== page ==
Since it is the entire sweep and the continuity of Clermont's history which makes it valuable as an historic resource (not some particular point in time or highlighted individual), "Preservation" is the mode of treatment chosen under the Secretary's Standards for the 360-acre site and its buildings. This has consequences for how the buildings and landscape look, and how they are used today, which potentially differentiates Clermont from other historic sites you might visit. The buildings are mostly empty, and their fabric is in some places open to view, either because of historic damage or investigations into the buildings for research and documentation purposes which visitors can also share. You can examine a hand-made lath nail from 1794 and see the hair in the base plaster coat. In some cases, the final 20th century finishes are peeling and earlier historic finishes are visible. Nothing has been demolished or finishes changed to "restore" the buildings to an earlier state in their history or to a more "polished" condition. Whether in the Slave House or the Owner House, every stage of the building's use and development is visible or documented. The landscape continues to be farmed with crops and animals, but with modern equipment, technology, and best practices, These include conservation measures which protect soil and water quality and promote wildlife..

**The construction of the extant buildings and major changes date from 1755 to 1971.** Changes and renovations were carried out until the death of the last private owner, Elizabeth Williams, in 2004, whereupon the property was transferred to the Virginia Dept. of Historic Resources (DHR). In the buildings, all "layers" from all periods between 1755 and 2004 are preserved, including an attic apartment only partially complete at the last owner's death. Archaeological resources in the ground receive similar protection (ground disturbance requires state permits and professional supervision) but extends back many millennia before European occupation. The buildings, in each of their layers (like the surrounding ground), contain enormous amounts of valuable information about the history of the site, as well as about the lives of the people who lived there, The embedded information also allows comparison of how the construction technology and material culture at Clermont relate contextually to other historic sites, regions, and cultural traditions. No parts of the buildings, and no whole layers (plaster wallpaper, paint) have been demolished or removed. to make the buildings more authentic to some particular date in their overall history.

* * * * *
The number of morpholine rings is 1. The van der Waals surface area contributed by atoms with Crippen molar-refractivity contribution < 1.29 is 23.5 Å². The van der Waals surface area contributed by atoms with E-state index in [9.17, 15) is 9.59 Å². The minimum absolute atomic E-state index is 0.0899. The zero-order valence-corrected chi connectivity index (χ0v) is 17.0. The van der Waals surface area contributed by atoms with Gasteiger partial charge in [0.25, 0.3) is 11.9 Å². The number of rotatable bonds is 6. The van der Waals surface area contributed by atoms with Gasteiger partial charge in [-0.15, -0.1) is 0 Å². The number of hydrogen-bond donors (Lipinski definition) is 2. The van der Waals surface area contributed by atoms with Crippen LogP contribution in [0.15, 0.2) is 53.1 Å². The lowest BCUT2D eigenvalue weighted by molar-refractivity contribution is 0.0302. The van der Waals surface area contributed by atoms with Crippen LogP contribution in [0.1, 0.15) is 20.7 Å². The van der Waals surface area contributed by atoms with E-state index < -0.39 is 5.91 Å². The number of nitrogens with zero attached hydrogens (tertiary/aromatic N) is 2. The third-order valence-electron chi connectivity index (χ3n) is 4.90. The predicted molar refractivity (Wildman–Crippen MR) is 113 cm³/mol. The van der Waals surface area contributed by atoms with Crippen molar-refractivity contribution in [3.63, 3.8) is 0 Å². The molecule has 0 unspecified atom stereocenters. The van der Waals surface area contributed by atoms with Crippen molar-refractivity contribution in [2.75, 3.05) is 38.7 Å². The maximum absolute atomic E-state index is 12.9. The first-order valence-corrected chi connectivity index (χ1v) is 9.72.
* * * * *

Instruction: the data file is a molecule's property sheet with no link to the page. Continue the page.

*No structural members are removed except in case of total failure, and even then, the failed member (wall log, stud, joist, rafter, nailer, sill plate) is left in place if possible for future research and a new working member positioned near it. If the failed component cannot be kept in position, it is removed, catalogued, and placed in an archive of architectural salvage. Like the pages of a complete book, every building component (even those which have failed) and every layer of paint or whitewash literally has a story to tell about all the people of Clermont and their circumstances, as well as having quantities of scientific data embedded in it. Some of this data we can read today and some must be preserved for future technologies and experts to decipher. All the pages need to be preserved to complete the story. There are many techniques for reading these stories and data.*